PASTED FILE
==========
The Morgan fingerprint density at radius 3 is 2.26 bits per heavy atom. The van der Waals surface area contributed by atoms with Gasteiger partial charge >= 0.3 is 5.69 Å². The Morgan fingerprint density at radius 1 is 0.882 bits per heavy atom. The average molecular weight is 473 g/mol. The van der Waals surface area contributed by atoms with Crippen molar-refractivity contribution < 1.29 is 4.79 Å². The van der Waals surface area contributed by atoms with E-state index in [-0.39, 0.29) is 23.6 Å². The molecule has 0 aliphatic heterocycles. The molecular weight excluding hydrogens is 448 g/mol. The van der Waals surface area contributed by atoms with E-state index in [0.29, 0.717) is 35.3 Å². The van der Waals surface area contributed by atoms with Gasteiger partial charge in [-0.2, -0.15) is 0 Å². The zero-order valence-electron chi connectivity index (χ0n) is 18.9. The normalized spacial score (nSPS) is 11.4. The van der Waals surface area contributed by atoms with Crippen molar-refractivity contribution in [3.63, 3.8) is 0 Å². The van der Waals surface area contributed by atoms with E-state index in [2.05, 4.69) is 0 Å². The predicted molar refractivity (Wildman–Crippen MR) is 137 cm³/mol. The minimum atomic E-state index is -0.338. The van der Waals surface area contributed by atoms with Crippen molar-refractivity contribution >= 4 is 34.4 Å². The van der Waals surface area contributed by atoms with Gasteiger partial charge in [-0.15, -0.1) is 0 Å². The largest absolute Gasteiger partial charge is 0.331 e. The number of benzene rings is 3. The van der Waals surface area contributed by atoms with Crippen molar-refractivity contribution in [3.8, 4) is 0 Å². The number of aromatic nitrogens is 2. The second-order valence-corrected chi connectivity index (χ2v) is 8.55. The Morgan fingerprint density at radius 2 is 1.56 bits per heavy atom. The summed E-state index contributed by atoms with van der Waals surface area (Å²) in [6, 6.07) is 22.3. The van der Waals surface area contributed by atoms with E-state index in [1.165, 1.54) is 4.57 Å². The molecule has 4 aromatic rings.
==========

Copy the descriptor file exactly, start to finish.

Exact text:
The Morgan fingerprint density at radius 3 is 2.26 bits per heavy atom. The van der Waals surface area contributed by atoms with Gasteiger partial charge >= 0.3 is 5.69 Å². The Morgan fingerprint density at radius 1 is 0.882 bits per heavy atom. The average molecular weight is 473 g/mol. The van der Waals surface area contributed by atoms with Crippen molar-refractivity contribution < 1.29 is 4.79 Å². The van der Waals surface area contributed by atoms with E-state index in [-0.39, 0.29) is 23.6 Å². The molecule has 0 aliphatic heterocycles. The molecular weight excluding hydrogens is 448 g/mol. The van der Waals surface area contributed by atoms with E-state index in [0.29, 0.717) is 35.3 Å². The van der Waals surface area contributed by atoms with Gasteiger partial charge in [-0.2, -0.15) is 0 Å². The zero-order valence-electron chi connectivity index (χ0n) is 18.9. The normalized spacial score (nSPS) is 11.4. The van der Waals surface area contributed by atoms with Crippen molar-refractivity contribution in [3.63, 3.8) is 0 Å². The van der Waals surface area contributed by atoms with E-state index in [2.05, 4.69) is 0 Å². The predicted molar refractivity (Wildman–Crippen MR) is 137 cm³/mol. The minimum atomic E-state index is -0.338. The van der Waals surface area contributed by atoms with Crippen molar-refractivity contribution >= 4 is 34.4 Å². The van der Waals surface area contributed by atoms with Gasteiger partial charge in [-0.15, -0.1) is 0 Å². The largest absolute Gasteiger partial charge is 0.331 e. The number of benzene rings is 3. The van der Waals surface area contributed by atoms with Crippen molar-refractivity contribution in [3.8, 4) is 0 Å². The number of aromatic nitrogens is 2. The second-order valence-corrected chi connectivity index (χ2v) is 8.55. The Morgan fingerprint density at radius 2 is 1.56 bits per heavy atom. The summed E-state index contributed by atoms with van der Waals surface area (Å²) in [6, 6.07) is 22.3. The van der Waals surface area contributed by atoms with E-state index in [1.165, 1.54) is 4.57 Å². The molecule has 4 aromatic rings.